Essential Tremor Patient Gets FUS Treatment

Golf is a favorite past-time for John Crowe. But a tremor that made his hands shake wildly made it difficult on the green.

“Putting could be the worst,” says Crowe, 78, who received a diagnosis of essential tremor almost 50 years ago. “I had to get the heaviest putter I could and then hope the ball would make it in the hole.”

While not as well known as Parkinson’s disease, essential tremor is the most common movement disorder, affecting an estimated 10 million Americans. It’s thought to be a hereditary nerve disorder that originates in the thalamus area of the brain, often causing uncontrollable shaking in the arms and hands.

“Some people can’t even drink a glass of water without holding it in two hands,” explains Howard Eisenberg, MD, a professor and the chair of the Department of Neurosurgery at the University of Maryland School of Medicine and a neurosurgeon at the University of Maryland Medical Center. “Essential tremor can absolutely impact someone’s life, and it can even be devastating. Imagine not being able to use a spoon or even type on a smartphone.”

But today, Crowe’s hands no longer shake. He received a new, noninvasive treatment called MRI-guided focused ultrasound (FUS) at the University of Maryland Medical Center. It is one of only a handful of hospitals in the country that offers FUS for essential tremor.

Focused Ultrasound procedure room

How FUS works

Crowe was diagnosed with essential tremor in his 20s; it affected every facet of his life. As the owner of a small business, Crowe relied on his secretary, who wrote everything for him except his signature. He developed the habit of signing his name with simple scribbles.

He found ways to live with his disease. He would lower his head to the table to eat soup. He’d get his friends to shuffle and deal during regular card games. He was prescribed medication, too, but it lost its effectiveness.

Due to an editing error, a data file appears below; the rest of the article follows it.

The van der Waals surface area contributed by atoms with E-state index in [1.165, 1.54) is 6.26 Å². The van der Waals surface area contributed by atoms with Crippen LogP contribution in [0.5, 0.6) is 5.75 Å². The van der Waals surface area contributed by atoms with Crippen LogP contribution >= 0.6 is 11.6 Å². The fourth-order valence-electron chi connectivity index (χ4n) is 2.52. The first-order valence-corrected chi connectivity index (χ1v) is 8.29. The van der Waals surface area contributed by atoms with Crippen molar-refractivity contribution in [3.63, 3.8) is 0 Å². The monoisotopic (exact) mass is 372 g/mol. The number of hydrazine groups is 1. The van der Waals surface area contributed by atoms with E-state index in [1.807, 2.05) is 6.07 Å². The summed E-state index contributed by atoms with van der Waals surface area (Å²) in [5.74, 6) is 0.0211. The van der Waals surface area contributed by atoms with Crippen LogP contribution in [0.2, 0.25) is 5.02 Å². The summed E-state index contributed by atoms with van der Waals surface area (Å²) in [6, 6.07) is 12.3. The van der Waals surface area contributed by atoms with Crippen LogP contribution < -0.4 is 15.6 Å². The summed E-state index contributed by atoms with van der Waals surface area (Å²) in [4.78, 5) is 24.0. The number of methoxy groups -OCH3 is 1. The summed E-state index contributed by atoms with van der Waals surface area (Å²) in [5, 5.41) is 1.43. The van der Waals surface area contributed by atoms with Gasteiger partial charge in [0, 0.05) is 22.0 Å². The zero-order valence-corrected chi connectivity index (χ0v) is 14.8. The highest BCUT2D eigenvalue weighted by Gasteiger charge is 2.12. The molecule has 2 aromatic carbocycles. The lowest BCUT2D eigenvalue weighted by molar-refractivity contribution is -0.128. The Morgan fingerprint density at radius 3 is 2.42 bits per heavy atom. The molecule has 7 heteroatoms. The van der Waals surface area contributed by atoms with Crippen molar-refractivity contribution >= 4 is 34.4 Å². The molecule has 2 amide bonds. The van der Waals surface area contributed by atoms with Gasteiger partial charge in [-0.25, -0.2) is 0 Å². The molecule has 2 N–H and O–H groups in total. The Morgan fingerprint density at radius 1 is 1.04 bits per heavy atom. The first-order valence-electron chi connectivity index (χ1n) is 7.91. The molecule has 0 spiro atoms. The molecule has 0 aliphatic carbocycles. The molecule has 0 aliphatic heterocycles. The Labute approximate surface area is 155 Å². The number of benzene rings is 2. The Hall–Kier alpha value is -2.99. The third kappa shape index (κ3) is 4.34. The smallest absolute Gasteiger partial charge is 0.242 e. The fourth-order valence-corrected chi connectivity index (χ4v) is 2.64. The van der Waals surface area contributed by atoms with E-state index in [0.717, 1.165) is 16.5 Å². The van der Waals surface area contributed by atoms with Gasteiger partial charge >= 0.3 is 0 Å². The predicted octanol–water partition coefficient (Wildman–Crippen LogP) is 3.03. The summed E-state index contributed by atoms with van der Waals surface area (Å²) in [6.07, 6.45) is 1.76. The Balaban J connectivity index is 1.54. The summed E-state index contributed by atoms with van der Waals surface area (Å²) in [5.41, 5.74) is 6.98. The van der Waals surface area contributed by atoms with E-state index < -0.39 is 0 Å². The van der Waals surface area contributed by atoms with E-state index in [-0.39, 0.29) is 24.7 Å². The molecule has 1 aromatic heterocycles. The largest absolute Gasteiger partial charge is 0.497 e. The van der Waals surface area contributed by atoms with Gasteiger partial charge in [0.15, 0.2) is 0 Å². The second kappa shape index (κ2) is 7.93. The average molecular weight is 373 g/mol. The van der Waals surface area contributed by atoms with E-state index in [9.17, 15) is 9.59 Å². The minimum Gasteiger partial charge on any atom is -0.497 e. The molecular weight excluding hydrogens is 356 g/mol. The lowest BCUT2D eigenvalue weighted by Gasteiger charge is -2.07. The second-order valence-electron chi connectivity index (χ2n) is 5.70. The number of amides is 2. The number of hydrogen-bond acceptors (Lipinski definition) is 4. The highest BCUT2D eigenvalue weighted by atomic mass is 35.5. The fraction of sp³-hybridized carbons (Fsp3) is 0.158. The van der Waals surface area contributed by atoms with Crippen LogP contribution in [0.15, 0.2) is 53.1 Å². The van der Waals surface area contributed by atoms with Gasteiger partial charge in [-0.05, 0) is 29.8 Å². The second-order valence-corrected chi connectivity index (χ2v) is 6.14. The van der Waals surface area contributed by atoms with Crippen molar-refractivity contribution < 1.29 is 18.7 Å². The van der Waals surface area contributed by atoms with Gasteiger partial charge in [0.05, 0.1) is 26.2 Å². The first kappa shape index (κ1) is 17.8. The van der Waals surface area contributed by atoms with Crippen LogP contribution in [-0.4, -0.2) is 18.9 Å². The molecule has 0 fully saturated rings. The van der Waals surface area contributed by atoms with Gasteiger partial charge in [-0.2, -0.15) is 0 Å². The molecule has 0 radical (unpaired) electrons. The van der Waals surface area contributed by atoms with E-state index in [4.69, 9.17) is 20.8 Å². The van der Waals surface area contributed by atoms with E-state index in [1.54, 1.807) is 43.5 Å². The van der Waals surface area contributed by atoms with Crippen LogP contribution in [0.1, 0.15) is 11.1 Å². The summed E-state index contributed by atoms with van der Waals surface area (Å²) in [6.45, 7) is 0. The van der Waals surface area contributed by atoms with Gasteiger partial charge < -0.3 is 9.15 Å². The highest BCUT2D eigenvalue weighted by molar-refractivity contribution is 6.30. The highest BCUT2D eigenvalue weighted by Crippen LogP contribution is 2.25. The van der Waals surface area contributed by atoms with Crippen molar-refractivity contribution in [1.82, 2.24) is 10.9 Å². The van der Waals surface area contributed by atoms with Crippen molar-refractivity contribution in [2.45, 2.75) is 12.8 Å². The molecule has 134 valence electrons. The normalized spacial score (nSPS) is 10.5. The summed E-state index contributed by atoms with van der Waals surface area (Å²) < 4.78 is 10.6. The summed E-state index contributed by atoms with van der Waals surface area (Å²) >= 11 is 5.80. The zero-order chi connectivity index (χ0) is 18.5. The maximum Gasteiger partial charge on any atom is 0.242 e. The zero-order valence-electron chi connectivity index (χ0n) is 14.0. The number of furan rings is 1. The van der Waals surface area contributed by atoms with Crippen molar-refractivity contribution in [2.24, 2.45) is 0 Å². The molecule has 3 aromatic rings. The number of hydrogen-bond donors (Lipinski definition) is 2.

“I was embarrassed around other people,” says Crowe, who lives in Baltimore’s Federal Hill neighborhood. “You’re picking up something, and your hand is waving and shaking from the tremor, and someone sees you and waves hello. And you think, ‘I’m not saying hi to you!’”

Then a friend called to tell him he’d seen a commercial about a new study that involved treating essential tremor with focused ultrasound. Crowe was intrigued.

FUS uses detailed brain imaging and heat-generating sonic waves to pinpoint and kill brain cells associated with the essential tremor. More than 1,000 sonic waves are directed at a precise spot in the brain, traveling through the skull. The sonic waves must reach the target at the same exact time for the procedure to work.

“It’s a bit of a race, and you have to make it a dead tie,” says Dr. Eisenberg.

To make sure the waves hit the correct spot associated with the tremor, radiologists use magnetic resonance imaging (MRI) to create a map of the brain and pinpoint the target. Once it’s confirmed that no other parts of the brain will be affected, the temperature of the sonic waves is turned up to kill the targeted cells.

During treatment, the patient is awake and interacting with the care team. Patients experience a 50 to 60 percent reduction of the tremor, allowing for a greater quality of life—even for those whose tremor was not correctable with the best medicines.

“It’s noninvasive, it’s real-time and it produces a really good result. Patients come in with tremors and they leave without having any surgery, and their tremors are significantly diminished,” says Elias R. Melhem, MD, a professor and the chair of the Department of Diagnostic Radiology and Nuclear Medicine at the University of Maryland School of Medicine, who oversees the brain’s imaging during FUS with colleague Dheeraj Gandhi, MBBS.